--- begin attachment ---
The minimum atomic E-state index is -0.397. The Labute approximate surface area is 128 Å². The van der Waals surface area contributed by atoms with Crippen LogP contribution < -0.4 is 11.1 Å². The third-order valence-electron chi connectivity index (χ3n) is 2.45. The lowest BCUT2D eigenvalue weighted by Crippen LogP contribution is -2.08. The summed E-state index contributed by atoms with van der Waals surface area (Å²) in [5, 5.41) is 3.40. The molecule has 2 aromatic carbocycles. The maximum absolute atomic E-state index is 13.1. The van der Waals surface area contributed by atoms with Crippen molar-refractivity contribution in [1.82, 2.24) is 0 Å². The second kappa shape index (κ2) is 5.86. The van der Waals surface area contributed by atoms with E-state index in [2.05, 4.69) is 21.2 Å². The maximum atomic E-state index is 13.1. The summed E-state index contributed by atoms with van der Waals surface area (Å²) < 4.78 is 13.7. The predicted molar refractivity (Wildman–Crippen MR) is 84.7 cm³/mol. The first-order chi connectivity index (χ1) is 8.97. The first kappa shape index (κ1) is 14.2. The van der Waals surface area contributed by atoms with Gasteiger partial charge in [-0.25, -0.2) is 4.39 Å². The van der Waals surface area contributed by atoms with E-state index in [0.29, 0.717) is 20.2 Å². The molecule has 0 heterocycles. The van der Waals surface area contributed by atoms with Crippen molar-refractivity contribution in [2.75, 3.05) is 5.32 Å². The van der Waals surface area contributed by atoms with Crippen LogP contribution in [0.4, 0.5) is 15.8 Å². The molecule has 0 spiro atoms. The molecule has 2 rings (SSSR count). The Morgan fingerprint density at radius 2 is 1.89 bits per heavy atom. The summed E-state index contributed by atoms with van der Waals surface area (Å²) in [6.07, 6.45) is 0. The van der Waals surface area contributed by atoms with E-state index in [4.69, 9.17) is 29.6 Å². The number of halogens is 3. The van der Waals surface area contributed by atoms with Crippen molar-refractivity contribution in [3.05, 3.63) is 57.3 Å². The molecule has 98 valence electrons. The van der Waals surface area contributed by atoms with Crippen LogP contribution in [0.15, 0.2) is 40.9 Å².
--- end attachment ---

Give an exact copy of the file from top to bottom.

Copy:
The minimum atomic E-state index is -0.397. The Labute approximate surface area is 128 Å². The van der Waals surface area contributed by atoms with Crippen LogP contribution < -0.4 is 11.1 Å². The third-order valence-electron chi connectivity index (χ3n) is 2.45. The lowest BCUT2D eigenvalue weighted by Crippen LogP contribution is -2.08. The summed E-state index contributed by atoms with van der Waals surface area (Å²) in [5, 5.41) is 3.40. The molecule has 2 aromatic carbocycles. The maximum absolute atomic E-state index is 13.1. The van der Waals surface area contributed by atoms with Crippen molar-refractivity contribution in [1.82, 2.24) is 0 Å². The second kappa shape index (κ2) is 5.86. The van der Waals surface area contributed by atoms with E-state index in [2.05, 4.69) is 21.2 Å². The maximum atomic E-state index is 13.1. The summed E-state index contributed by atoms with van der Waals surface area (Å²) < 4.78 is 13.7. The predicted molar refractivity (Wildman–Crippen MR) is 84.7 cm³/mol. The first-order chi connectivity index (χ1) is 8.97. The first kappa shape index (κ1) is 14.2. The van der Waals surface area contributed by atoms with Gasteiger partial charge in [-0.25, -0.2) is 4.39 Å². The van der Waals surface area contributed by atoms with E-state index in [0.29, 0.717) is 20.2 Å². The molecule has 0 heterocycles. The van der Waals surface area contributed by atoms with Crippen molar-refractivity contribution in [2.75, 3.05) is 5.32 Å². The van der Waals surface area contributed by atoms with Crippen LogP contribution in [0.4, 0.5) is 15.8 Å². The molecule has 0 spiro atoms. The molecule has 2 rings (SSSR count). The Morgan fingerprint density at radius 2 is 1.89 bits per heavy atom. The summed E-state index contributed by atoms with van der Waals surface area (Å²) in [6.07, 6.45) is 0. The van der Waals surface area contributed by atoms with E-state index in [4.69, 9.17) is 29.6 Å². The number of halogens is 3. The van der Waals surface area contributed by atoms with Crippen molar-refractivity contribution in [3.05, 3.63) is 57.3 Å². The molecule has 98 valence electrons. The van der Waals surface area contributed by atoms with Crippen LogP contribution in [0.15, 0.2) is 40.9 Å².